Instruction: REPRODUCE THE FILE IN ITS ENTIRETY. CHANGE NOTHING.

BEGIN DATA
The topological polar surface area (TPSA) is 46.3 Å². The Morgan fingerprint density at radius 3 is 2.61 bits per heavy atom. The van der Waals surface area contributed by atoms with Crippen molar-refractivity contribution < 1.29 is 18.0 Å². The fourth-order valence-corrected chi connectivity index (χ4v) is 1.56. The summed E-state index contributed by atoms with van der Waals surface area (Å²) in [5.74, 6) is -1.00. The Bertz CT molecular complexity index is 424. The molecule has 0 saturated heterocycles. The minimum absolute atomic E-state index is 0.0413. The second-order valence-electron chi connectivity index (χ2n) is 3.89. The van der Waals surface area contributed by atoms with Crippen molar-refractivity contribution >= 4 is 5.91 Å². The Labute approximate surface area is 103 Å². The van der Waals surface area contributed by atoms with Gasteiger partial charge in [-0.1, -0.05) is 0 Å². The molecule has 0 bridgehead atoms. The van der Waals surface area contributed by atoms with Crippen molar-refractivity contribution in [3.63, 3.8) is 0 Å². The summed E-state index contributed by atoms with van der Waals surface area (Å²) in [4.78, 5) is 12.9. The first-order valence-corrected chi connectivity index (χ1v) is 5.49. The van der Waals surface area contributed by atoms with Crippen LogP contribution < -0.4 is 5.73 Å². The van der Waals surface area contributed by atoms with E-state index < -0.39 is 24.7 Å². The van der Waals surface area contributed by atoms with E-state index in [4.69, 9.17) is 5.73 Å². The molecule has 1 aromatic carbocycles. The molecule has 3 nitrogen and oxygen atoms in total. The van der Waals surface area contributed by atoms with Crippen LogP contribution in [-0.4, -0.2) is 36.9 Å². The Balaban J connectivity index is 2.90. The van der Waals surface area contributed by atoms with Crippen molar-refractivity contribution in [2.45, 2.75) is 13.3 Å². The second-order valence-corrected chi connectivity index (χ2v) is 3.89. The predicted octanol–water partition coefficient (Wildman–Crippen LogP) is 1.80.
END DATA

The topological polar surface area (TPSA) is 46.3 Å². The Morgan fingerprint density at radius 3 is 2.61 bits per heavy atom. The van der Waals surface area contributed by atoms with Crippen molar-refractivity contribution < 1.29 is 18.0 Å². The fourth-order valence-corrected chi connectivity index (χ4v) is 1.56. The summed E-state index contributed by atoms with van der Waals surface area (Å²) in [5.74, 6) is -1.00. The Bertz CT molecular complexity index is 424. The molecule has 0 saturated heterocycles. The minimum absolute atomic E-state index is 0.0413. The second-order valence-electron chi connectivity index (χ2n) is 3.89. The van der Waals surface area contributed by atoms with Crippen molar-refractivity contribution >= 4 is 5.91 Å². The Labute approximate surface area is 103 Å². The van der Waals surface area contributed by atoms with Gasteiger partial charge in [-0.1, -0.05) is 0 Å². The molecule has 0 bridgehead atoms. The van der Waals surface area contributed by atoms with Crippen molar-refractivity contribution in [3.63, 3.8) is 0 Å². The summed E-state index contributed by atoms with van der Waals surface area (Å²) in [4.78, 5) is 12.9. The first-order valence-corrected chi connectivity index (χ1v) is 5.49. The van der Waals surface area contributed by atoms with Crippen LogP contribution < -0.4 is 5.73 Å². The van der Waals surface area contributed by atoms with E-state index < -0.39 is 24.7 Å². The van der Waals surface area contributed by atoms with E-state index in [4.69, 9.17) is 5.73 Å². The molecule has 1 aromatic carbocycles. The molecule has 3 nitrogen and oxygen atoms in total. The van der Waals surface area contributed by atoms with Crippen LogP contribution in [-0.4, -0.2) is 36.9 Å². The Balaban J connectivity index is 2.90. The van der Waals surface area contributed by atoms with Crippen molar-refractivity contribution in [2.45, 2.75) is 13.3 Å². The second-order valence-corrected chi connectivity index (χ2v) is 3.89. The predicted octanol–water partition coefficient (Wildman–Crippen LogP) is 1.80.